Bonnie and Clyde

Clyde Barrow of Bonnie and Clyde was present in Wise County around 1930, at a fishing camp near the Lake Bridgeport dam, which was under construction. The teller of the tale, Eugene Hembree, claimed that a man, known to him as Mr. Murphy, became very angry when Hembree refused to drink with the group of men Mr. Murphy was a part of. The camp operator smoothed things over by explaining that Hembree was a Frenchman and liked good wines. Hembree quickly made his exit. Later he realized the man was Clyde Barrow when he saw a picture of Barrow. He stated that had he known it was Barrow at the time, he would not have refused. Hembree did not see Bonnie Parker, but he knew there was a woman in a nearby tent.

Also, in their final run from a double-murder of two law enforcement officers in Grapevine in January 1934 to their deaths in May, the Messenger reported that they were believed to be in hiding in Wise County. The search for them concentrated in Decatur, Bridgeport and Alvord. There presence here was never confirmed or denied.

They were killed in Bienville Parish, La., by a posse of Texas and Louisiana law enforcement. There was controversy over whether the officers gave the couple a chance to surrender, but since Bonnie and Clyde were wanted for killing two cops in cold blood, I can’t say I blame them much for shooting first and asking questions never.


George Kelly Barnes

George Kelly Barnes, AKA “Machine Gun” Kelly, is probably the outlaw with the biggest footprint in Wise County. Kelly was a bootlegger, an armed robber and a failed kidnapper. His association with Wise County started when he married his second wife, Kathryn Thorne, whose mother was married to Robert “Boss” Shannon of Paradise.

Thorne was a criminal of some note in her own right. She was involved in bootlegging, theft and prostitution, and she is said to have given Kelly his first Tommy gun. His proficient use of the machine gun – he could write his name in lead – earned him his nickname.

He, his wife and another outlaw decided to kidnap Charles F. Urshel, an Oklahoma oilman. They kidnapped him from his home, took him to a hideout and demanded a ransom of $200,000. They got their ransom and let Urschel go.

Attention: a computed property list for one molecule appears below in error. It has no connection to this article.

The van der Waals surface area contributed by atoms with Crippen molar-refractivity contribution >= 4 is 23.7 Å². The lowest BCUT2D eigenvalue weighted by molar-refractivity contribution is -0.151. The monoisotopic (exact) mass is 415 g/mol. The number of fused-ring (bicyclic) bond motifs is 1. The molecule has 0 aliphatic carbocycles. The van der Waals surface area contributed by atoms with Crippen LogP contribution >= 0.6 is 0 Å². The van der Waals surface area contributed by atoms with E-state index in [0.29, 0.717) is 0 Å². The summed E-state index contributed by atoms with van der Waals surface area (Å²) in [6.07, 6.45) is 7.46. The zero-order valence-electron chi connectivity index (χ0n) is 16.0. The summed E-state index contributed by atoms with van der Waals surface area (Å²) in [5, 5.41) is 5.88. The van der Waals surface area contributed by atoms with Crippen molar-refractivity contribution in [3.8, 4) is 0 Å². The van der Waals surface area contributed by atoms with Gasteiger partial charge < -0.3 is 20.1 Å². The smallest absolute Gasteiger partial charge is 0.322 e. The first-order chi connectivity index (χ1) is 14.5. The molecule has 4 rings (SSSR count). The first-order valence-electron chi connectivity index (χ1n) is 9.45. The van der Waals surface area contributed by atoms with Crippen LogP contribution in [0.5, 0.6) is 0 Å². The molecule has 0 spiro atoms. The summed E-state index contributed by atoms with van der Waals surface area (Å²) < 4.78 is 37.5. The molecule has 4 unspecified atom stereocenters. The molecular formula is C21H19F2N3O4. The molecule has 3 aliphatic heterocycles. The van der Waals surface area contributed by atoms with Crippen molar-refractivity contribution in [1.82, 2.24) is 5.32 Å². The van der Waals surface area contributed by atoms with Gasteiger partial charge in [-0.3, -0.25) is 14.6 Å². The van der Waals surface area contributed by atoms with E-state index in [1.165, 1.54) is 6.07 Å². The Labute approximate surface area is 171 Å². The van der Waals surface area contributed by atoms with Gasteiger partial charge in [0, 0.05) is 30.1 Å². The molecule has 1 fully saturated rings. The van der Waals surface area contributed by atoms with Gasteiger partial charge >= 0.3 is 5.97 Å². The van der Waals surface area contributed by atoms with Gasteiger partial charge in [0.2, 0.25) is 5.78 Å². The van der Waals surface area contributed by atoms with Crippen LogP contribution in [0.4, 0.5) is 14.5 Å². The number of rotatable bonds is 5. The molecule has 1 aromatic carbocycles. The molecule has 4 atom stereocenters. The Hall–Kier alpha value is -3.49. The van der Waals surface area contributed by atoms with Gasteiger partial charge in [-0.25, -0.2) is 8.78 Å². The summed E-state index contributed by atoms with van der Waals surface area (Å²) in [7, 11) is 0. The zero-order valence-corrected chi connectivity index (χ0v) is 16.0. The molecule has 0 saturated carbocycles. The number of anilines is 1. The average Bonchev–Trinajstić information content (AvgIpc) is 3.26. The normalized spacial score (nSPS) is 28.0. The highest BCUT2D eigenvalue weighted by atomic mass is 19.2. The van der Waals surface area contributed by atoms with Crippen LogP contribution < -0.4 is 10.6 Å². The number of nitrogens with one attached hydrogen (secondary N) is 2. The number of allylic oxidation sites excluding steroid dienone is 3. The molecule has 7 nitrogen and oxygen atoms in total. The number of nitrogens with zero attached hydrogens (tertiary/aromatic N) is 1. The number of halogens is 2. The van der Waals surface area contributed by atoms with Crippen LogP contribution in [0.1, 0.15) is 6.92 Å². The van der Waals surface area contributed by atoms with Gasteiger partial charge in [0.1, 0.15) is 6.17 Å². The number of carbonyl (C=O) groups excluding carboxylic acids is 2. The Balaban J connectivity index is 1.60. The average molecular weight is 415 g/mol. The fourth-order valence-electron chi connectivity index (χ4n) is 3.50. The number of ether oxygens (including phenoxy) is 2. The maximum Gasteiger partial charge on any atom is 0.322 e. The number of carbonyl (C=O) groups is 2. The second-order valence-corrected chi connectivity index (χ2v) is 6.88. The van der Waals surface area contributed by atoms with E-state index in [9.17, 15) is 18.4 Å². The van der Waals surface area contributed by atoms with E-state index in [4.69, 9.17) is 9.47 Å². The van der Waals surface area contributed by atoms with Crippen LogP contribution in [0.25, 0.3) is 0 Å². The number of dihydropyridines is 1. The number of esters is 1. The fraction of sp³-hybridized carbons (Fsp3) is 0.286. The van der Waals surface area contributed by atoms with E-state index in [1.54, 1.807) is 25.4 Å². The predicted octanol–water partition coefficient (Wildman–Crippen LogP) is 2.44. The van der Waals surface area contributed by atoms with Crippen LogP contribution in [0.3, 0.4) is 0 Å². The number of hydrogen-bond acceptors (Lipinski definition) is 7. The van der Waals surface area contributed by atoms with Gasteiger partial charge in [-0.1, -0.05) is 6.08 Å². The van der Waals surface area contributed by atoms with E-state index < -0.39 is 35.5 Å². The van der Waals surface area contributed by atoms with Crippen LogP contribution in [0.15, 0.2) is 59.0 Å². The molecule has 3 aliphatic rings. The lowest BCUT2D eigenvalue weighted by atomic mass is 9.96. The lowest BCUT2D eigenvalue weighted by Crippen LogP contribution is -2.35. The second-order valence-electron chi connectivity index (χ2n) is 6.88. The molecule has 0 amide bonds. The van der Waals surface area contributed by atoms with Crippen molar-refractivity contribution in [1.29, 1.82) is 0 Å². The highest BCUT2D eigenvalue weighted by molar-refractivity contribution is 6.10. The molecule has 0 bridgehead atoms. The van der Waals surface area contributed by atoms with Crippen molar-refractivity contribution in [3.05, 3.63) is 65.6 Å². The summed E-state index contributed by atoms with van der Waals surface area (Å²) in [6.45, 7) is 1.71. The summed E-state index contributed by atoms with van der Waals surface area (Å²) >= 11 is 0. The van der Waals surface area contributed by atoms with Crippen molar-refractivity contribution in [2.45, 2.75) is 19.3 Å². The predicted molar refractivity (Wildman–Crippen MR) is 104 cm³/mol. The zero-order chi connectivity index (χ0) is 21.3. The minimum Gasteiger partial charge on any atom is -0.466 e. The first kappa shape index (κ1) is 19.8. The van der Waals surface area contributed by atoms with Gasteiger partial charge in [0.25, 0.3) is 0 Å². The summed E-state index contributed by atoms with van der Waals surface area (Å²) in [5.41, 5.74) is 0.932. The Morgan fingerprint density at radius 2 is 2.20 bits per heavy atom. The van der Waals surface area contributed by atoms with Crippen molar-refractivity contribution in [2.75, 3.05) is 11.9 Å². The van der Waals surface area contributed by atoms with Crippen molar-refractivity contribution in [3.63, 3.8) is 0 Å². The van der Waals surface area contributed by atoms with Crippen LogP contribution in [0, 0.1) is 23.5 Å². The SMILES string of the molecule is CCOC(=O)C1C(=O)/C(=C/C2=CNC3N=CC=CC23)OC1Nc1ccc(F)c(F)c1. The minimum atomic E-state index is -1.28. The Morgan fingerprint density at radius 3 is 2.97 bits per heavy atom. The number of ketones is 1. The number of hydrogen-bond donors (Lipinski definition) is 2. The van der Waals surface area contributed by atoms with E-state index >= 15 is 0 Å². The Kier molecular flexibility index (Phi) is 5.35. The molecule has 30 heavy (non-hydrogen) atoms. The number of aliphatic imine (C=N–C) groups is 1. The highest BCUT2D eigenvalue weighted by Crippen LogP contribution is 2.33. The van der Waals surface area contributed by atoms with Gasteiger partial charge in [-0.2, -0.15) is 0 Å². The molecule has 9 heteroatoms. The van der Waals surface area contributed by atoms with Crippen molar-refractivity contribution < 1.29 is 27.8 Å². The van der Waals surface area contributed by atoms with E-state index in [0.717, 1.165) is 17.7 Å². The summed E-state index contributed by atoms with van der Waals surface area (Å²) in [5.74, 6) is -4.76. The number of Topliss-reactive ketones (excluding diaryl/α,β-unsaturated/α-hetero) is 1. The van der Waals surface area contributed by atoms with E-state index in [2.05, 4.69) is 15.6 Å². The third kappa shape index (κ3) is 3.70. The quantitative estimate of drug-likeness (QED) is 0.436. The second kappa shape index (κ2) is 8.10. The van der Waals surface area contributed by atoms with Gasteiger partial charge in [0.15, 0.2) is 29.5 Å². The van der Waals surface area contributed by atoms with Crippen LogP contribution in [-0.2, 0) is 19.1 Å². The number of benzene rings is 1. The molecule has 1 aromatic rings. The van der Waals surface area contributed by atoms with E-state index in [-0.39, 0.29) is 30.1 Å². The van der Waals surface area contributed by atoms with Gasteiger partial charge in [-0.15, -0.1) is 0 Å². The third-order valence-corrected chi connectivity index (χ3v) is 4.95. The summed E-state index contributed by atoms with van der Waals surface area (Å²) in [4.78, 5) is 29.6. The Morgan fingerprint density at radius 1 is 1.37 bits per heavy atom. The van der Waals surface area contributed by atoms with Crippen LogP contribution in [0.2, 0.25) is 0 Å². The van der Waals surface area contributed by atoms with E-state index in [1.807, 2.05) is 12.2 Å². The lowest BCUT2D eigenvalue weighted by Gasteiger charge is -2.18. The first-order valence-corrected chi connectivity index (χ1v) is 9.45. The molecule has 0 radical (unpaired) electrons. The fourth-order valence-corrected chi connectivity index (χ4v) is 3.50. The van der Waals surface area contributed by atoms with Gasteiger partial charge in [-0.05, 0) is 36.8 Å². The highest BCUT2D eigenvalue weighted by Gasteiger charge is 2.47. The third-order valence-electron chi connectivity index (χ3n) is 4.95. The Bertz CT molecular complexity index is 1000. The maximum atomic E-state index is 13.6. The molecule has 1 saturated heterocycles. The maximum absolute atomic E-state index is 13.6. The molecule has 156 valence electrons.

Kelly seems to have been a terrible kidnapper. In his first attempted abduction, he let the person go because the victim convinced him that his wife wouldn’t be able to come up with the ransom demand, and if Kelly would let him go, he promised to pay. Kelly let him go, and the victim ignored all subsequent demands for the money.

With Urschel, Kelly didn’t seem to have accounted for a man’s ability to provide information about the place where he was held. Although blindfolded, Urschel was able to give enough description of his ordeal that the FBI figured out that he had been held in two homes near Paradise.

The FBI descended on Paradise and arrested the Shannons and various others involved in the kidnapping. The elder Shannons each received life sentences. The Kellys remained at large for a few months until apprehended in Memphis, Tenn., where Kelly surrendered, saying “Don’t shoot, G-men, don’t shoot.” This was reportedly the first use of that term. Kelly later stated that the “G” stood for government.

Kelly spent the rest of his life in federal prison. He died in 1954 in Levenworth. The only person willing to claim his body was his father-in-law, Robert Shannon.

He buried Kelly in Cottondale Cemetery. More than 300 Wise County citizens attended the graveside service, although I doubt it was to pay their respects to Kelly. Soon after the burial, rumors were running high that Shannon needed money to pay for the burial, but the Messenger reported that Shannon did not need, nor want, money, and any funds sent to him would be returned.

Shannon always claimed that he and his family had been forced to guard Urschel, and many Wise County residents agreed. More than 200 signed the petition for his pardon, which was granted by FDR in 1944. Shannon died soon after Kelly in 1956, his wife and stepdaughter were still in jail.

Joy Burgess-Carrico is a Messenger graphic artist. Email her at jcarrico@wcmessenger.com with your questions.